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Heroin Effects on Your Life and Your Lifestyle

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There are many heroin effects that people may not necessarily think about when they consider heroin addiction.  For one thing, you have the obvious physical effects on the body, such as track marks, infections from needles, weight loss, and so on.  But there are other effects from heroin as well, that you may not have considered yet:

1) Lifestyle – If you do heroin for even a short period of time it will start to rapidly change your lifestyle.  This is going to occur whether you want it to or not.  Some people think that they can sneak out, buy their drug, and keep it stashed away and hidden from everyone, going on about their life as if normal.  This may work for a short time but eventually the drug will start to change you.  For example, eating habits, fitness and nutrition, and spiritual pursuits will all start to lose priority in your life.  The drug becomes the most important thing and most of your time will be spent getting it, using it, or thinking about it.  This has a profound effect on your overall lifestyle.

2) Friends – If you continue to use heroin then your friends will change.  Most people fight this at first but as you continue to use the drug it becomes less and less convenient to associate with others who are not using heroin.  Thus your friendships will slowly change and obviously this will have a profound effect on your life.  For better or worse, your friends who do not use heroin will fall by the wayside, and you will slowly replace them with heroin users.

3) Fun – What do heroin addicts do for fun?  Take a wild guess.  This goes back to lifestyle changes of course, because eventually, you won’t look forward to doing anything other than shooting heroin.  For a short while, you might have fun doing an activity while high on heroin, bet eventually you will become trapped in the cycle that demands that the only way you can be happy is if you are high on heroin.

4) Priorities – Your friends change, what you do for fun changes, what else changes?  Pretty much everything.  Nothing is as important any more when you are on heroin.  Family, relationships, spirituality, fitness, none of it.  It all falls by the wayside as the drug takes over your life.

5) Homeless – Eventually, things like paying bills simply become a nuisance when you could be getting high instead, so you will want to ditch whatever form of shelter you use.  It is much easier to keep heroin habit going when you don’t have annoying bills to pay.

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  • linda johnson

    My step daughter had 120 clean but she has relapsed and says she wants to get it out of her system and go straight in a week. she is living with another heroin addict – her “girlfriend” in a room they rent for $100.00 a week. What should my husband and i do? she has a 7 year old son who lives with his grandmother. she has been to 3 rehabs- should we push her to go to another? help!

  • linda johnson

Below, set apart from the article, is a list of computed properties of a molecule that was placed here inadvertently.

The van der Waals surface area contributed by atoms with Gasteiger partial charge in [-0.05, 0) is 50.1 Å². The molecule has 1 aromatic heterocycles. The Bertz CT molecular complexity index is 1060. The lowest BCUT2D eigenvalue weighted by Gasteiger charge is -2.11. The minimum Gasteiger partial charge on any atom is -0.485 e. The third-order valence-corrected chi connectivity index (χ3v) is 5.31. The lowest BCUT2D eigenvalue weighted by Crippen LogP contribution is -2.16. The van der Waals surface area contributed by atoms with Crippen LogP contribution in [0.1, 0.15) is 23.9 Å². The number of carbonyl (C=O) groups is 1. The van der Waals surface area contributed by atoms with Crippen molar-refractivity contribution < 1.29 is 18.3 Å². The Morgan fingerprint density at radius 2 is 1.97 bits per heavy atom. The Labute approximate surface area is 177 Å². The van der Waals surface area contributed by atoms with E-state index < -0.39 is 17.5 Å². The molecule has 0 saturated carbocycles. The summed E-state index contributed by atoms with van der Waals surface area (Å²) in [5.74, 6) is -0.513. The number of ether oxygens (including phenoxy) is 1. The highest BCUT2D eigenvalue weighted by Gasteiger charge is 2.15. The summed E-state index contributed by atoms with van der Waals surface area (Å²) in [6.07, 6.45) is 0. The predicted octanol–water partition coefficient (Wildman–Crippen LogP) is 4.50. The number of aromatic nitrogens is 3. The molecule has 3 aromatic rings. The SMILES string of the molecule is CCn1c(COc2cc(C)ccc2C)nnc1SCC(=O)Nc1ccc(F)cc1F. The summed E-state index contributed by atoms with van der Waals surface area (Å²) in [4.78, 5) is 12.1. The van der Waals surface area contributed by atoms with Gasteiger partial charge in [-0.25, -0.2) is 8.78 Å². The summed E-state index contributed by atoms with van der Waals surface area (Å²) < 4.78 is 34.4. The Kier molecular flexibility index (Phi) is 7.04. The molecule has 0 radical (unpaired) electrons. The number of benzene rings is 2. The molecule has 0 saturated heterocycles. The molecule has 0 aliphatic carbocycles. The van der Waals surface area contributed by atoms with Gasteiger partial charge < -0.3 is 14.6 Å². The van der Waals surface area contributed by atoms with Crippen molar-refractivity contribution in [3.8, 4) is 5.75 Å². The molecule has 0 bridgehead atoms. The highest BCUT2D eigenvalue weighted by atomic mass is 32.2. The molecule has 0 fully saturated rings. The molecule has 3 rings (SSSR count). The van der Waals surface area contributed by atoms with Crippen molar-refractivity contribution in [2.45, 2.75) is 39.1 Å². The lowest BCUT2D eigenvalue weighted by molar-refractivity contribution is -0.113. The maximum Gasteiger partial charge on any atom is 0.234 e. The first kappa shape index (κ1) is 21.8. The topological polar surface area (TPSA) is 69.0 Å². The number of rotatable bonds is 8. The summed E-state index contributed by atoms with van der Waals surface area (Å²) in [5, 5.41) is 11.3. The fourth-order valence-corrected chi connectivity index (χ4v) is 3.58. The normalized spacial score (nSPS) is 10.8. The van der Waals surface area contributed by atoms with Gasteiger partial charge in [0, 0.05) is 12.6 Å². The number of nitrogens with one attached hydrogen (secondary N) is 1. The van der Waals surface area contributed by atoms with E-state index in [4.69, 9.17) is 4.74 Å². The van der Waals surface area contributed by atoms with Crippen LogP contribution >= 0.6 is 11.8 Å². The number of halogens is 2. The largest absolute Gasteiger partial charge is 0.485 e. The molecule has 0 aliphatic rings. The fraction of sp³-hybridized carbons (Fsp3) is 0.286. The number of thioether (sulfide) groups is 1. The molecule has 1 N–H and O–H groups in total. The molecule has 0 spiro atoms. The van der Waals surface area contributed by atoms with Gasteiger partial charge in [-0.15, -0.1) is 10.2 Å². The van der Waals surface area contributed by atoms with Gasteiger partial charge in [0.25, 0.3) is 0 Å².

help

  • shay

    I would love to tell you that i had the miricale answer for you but i cant. I my self have 17days clean and am coming back from my second relapse and its been hell. You dont relize what your doing while your doing it but i will tell you this, one thing you learn in n.a. is that everyone has to hit there own personal rock bottom before there are truly willing to get help. I know you may think your daughter has but if she had she wouldnt be back out there. I hope for her sake her childs and your familys she gets help and when she does i promise it will get better

  • sam

    Rehab is a good option, methadone clinics are good as well. But let me tell you from my own personal experience. Although at home she will have a good support system (her family and friends) the best thing for her is a detox AND rehab facility that is not in her home town. Somewhere that she does not know anyone. NO ONE! And in effort to avoid relapse, returning home after rehab isn’t the best idea. Help her find a half-way house, sober living etc. Most likely in the same area as the rehab. This way she has access to the support system she has built, and will be able to make new friends that are likely clean and sober. After say a year in sober living, then a transition back to “home” will give her better chances of avoiding relapse. Detox is hard, very hard. Its the worst sickness you can imagine. But its the mental addiction that destroys you afterwards. You spend so much of ur day thinking about scoring, scoring, and fixing yourself up, that you don’t have time for much else. Coming back to life clean, you spend a lot of time trying to figure out what to do with yourself. AND THERE IS NO SUCH THING AS “I CAN DO IT JUST ONCE AND I’LL BE OK”

  • linda johnson-morris

    I had written a comment on January 27th, 2010. My step daughter and our entire family have made an amazing turn around. We found the incredible,-unlikely, drug rehab program, housing program. job program- this program is called Next Step Foundation in Mckees Rocks, Pittsburgh, Pennsylvania. This is a 501c- non profit and no one is turned away for lack of money.The CEO is David Francis- a former addict years ago and everyone who works and lives here have been addicted. I found this place by mere chance and was very, skeptical at first but my stepdaughter is thriving here. She works full time, goes to school and has her own apartment right there in Pittsburgh Call them, write- visit/ do whatever you need to- call-412-331-02887 they realize it’s just not will power- it is fixing an injured brain- which takes ..time…